The Censorship Lollipop
The fall season of television programming draws near, its outline barely visible across the shimmering hardpan scrabble of the summer TV wasteland as it sidesteps the bleached bones of Law & Order reruns and brings a dusty boot down upon Stephen Colbert's cast, a discarded plaster shell that has long since been wrung dry of its last drop of life-giving entertainment.
In a matter of days, we will finally have the answers to the questions that have made our miserable lives worth holding on to since the end of last season. Does that rascal Charlie Sheen still enjoy sleeping with attractive women? Can 24 manage to recycle even more plot elements than last season? Why do you have to pay extra money to get Sunday Ticket NFL games in HD when the games that you're already paying nearly $300 to see were natively broadcast in HD to begin with?
This truly is a golden age of television, or at the very least a really nice stainless steel age with a heartfelt inscription on the back. While there will always be a few horrible programs to keep food on Aaron Sorkin's table, the content on television is generally more entertaining and compelling than anything available at your local movie theater. There is, however, just one tiny thing that could make TV even better: A fuckton of censorship.
I know what you're thinking, and I miss the days when Lowtax was the only guy who updated the site too. Let it go, man.
I know what else you're thinking, and while I'm also against censorship in principle, there are some things that should never be broadcast on television. If we scrapped the current list of banned content and prohibited the following material from public airwaves, television would realize its full potential as a tremendous way to keep family interaction to a minimum.
Anthony Bourdain's food & travel show No Reservations has a ten second Mature Content warning before every segment of every single episode, and the most offensive thing I've ever seen him do is wear a pair of cutoff jean shorts that were a little bit too small for him. Surgery footage, however, requires absolutely no warning. How did that happen?
One commercial that appears on major networks in the afternoon features close-up shots of an actual operation on someone's head. Here's a gaping hole we carved behind some poor guy's ear, right at the base of his skull. Here's a huge throbbing artery, split wide open so you can see inside it. Here's a growth we're removing from said artery. There's your lunch, all over the coffee table.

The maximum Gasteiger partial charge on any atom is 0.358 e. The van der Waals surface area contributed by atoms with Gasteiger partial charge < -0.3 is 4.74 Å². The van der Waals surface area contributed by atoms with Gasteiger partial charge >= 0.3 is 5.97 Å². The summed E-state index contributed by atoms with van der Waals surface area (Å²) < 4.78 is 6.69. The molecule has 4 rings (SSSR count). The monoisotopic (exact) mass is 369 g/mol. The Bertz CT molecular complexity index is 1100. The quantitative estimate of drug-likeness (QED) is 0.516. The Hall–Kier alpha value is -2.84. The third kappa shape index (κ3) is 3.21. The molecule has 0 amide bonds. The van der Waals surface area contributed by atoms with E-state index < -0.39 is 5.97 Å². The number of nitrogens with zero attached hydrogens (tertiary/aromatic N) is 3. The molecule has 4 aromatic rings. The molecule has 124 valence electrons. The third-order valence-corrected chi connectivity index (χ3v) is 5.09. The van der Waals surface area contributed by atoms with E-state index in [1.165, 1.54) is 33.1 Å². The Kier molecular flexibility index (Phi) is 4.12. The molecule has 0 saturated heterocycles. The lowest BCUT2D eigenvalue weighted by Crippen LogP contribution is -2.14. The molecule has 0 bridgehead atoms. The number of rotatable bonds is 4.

Surgery is some of the most disturbing shit ever to be captured on film and it's all over the place, from news broadcasts to surprise segments on the Discovery Channel.
NARRATOR: Scientists believe this breed of shark may hold the cure to cancer like the gigantic tumor seen in THIS OPERATION ON THIS GUY'S BALLSACK! That thing's the size of a Nerf football and it's gristly as hell. I bet it tastes nasty! Hey, let's zoom in real tight and see what that wiggling orange flap is. Maybe the surgeon will pop it with his scalpel to see if there's any liquid in there.
I don't have a problem watching a dozen guys get their faces shot off, not because I'm desensitized to violence but because I know it's fake. I don't have a problem seeing a celebrity's bare breasts for pretty much the same reason. Show me close-up footage of a scalpel slicing the cornea out of an eyeball, however, and I'll be scarred for life.
Unless you have a wayward dog, whistling in public is like saying "Hey everyone, look at me!" without taxing your poor brain with the formation of actual words to articulate the concept and the manipulation of your lips, tongue, and vocal chords to say those words in the right order.
Turn on just about any sporting event and you'll hear some jackass whistling until their lungs collapse, most likely when the rest of the crowd is relatively quiet so their attention-starved cries for help can be most effective. Moments of silence or prayer are ideal for this particular brand of dickery. After all, there's no better way to pay tribute to the memory of Pat Tillman than to sharply wheeze a nacho-scented gust of wind through your pursed pair of sausage lips that have been properly lubricated by a breakfast six pack of Schlitz.
If you've never seen these commercials, I envy you.
A young girl with a bad haircut and an elephant (which serves no purpose besides lending the commercial as much artsistic cred as a film school project) spreads the word on DLP technology while holding a small box that's one part Rubik's cube and one part Pulp Fiction's glowing briefcase. The girl displays how much smarter she is than the adults she encounters by reciting excruciating lines like "When the big men play, it will all be new again for the very first time", "It's amazing, it's the mirrors," and "Time for a Monday neologism: Post-genre."
I truly hate that little girl. When I see her, it makes me want to do something that would probably make you think of me as a monster, something I never thought I'd be capable of - turning the T.V. off.
The larger and more obnoxious cousin of "um" and "well", this phrase is a conversational crutch that people begin sentences with when they need to stall because they are too stupid to speak in realtime. It is far worse than any curse word because it is capable of causing hemorrhages in the brains of those who are subjected to it approximately eighty times during every single newscast that features an analyst or political pundit.
If you use this phrase by mistake then you are a bad person, and if you purposefully use it as though it has some sort of meaning, you should be launched at the surface of the sun in a rocket made of hate with a starved lion as your only companion.